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    Based on these results, Wang encourages all Americans to double-check their habitual intake, and make improvements if needed. On average, most Americans eat only one serving of fruit and 1½ servings of vegetables daily, far less than what’s recommended.

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    “It is very important to increase fruit and vegetable intake to at least five servings per day in order to enjoy a healthier and longer life,” Wang says.

    The findings, published in the journal Circulation, included two prospective cohort studies (which are long-term studies focusing on a specific group of people) of more than 100,000 American men and women who were followed for up to 30 years. Those two cohort studies were then added to 24 other cohort studies from across the globe to conduct one large meta-analysis (a collection of many smaller studies, which are grouped together to determine overall trends) on more than 1.8 million participants.

    Collectively, the studies showed a strong correlation between the consumption of fruits and vegetables and the reduced risk of all-cause mortality, but the studies do not show cause and effect.

    More than five a day?

    Interestingly, Wang’s research showed that having more than five servings of fruits and vegetables daily was not associated with a more favorable outcome; the risk reduction plateaued at five daily servings.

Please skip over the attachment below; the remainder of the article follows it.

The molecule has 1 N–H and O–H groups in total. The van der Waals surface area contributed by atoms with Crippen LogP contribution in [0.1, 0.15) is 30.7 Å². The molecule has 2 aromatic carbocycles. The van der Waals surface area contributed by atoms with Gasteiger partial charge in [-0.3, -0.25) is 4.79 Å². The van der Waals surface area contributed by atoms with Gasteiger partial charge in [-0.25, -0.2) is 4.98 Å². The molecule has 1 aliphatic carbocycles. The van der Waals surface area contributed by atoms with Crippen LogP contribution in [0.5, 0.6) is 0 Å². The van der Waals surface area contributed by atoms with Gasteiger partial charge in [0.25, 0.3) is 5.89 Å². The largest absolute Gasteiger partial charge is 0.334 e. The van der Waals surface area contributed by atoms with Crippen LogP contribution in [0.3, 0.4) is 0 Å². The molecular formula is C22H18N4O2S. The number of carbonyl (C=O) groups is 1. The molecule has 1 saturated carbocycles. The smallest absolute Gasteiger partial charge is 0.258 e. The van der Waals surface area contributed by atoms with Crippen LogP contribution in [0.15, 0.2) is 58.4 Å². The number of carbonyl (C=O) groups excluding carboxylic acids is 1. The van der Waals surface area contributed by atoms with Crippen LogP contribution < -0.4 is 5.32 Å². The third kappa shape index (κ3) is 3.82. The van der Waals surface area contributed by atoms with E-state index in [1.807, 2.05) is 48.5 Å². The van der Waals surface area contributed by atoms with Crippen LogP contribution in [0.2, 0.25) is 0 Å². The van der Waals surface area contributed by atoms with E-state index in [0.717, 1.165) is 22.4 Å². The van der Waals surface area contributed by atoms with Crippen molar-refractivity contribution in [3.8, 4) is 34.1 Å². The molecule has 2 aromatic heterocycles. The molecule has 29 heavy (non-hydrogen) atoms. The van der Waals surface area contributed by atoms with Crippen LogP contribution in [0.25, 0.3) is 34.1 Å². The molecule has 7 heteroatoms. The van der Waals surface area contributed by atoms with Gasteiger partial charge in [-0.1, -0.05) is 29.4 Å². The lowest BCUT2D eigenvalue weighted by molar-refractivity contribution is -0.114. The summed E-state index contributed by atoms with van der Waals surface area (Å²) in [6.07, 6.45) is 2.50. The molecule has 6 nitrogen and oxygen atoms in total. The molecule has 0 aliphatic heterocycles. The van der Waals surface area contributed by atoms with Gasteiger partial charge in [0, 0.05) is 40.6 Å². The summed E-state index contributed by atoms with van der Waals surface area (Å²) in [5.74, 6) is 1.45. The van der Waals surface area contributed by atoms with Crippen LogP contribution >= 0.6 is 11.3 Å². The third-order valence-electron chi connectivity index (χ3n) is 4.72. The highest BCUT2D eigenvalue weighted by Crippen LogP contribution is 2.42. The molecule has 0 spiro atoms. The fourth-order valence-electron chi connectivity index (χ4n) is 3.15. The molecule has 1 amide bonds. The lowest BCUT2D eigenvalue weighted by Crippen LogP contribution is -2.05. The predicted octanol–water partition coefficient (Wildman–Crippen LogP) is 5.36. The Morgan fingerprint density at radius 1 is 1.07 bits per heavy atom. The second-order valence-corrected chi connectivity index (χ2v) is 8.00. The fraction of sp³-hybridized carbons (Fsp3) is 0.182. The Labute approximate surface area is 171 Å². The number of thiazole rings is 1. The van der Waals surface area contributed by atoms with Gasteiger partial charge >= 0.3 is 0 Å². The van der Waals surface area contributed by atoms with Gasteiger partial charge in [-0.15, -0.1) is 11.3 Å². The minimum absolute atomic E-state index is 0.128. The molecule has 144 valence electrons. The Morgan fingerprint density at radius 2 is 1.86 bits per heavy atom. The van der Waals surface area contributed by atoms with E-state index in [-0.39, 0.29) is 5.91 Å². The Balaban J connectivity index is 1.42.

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    Of course, there’s no harm in getting more than five daily servings. Wang’s study looked specifically at mortality, but there are other reasons to consume vegetables and fruit, including disease prevention.

    Karen Collins, a registered dietitian nutritionist and the nutrition adviser to the American Institute for Cancer Research, says that consuming more than five servings daily is linked with a further decreased risk of developing cancer. And the Dietary Guidelines for Americans recommend 2½ cups of vegetables and two cups of fruit daily for overall health, which amounts to about nine servings per day.

    Because Americans are nowhere near consuming nine servings, it’s comforting to know that Wang’s study found that even five servings a day will have beneficial effects on all-cause mortality. As a public health measure, aiming for five servings per day seems more achievable.

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    “It’s critical that we meet people where they are, and emphasize that each step forward from diets with minimal vegetables and fruits makes a difference,” Collins says.

    Which fruits and vegetables should I eat?

    Variety is key, because fruits and vegetables all contain different beneficial nutrients and antioxidants. Wang’s study showed that almost all fruits and vegetables, including leafy greens, citrus fruits and berries, were associated with lower mortality, but there were some exceptions.

    Fruit juices and starchy vegetables such as peas, corn and potatoes were not associated with reduced risk of death or chronic diseases. It may be due to their higher glycemic load compared with other fruits and vegetables, which means they have a greater ability to raise blood sugar levels.

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    To be clear, the study results didn’t find harm or an increased risk of mortality from these options. But they didn’t show the same links to reducing total mortality, either. Consider them neutral.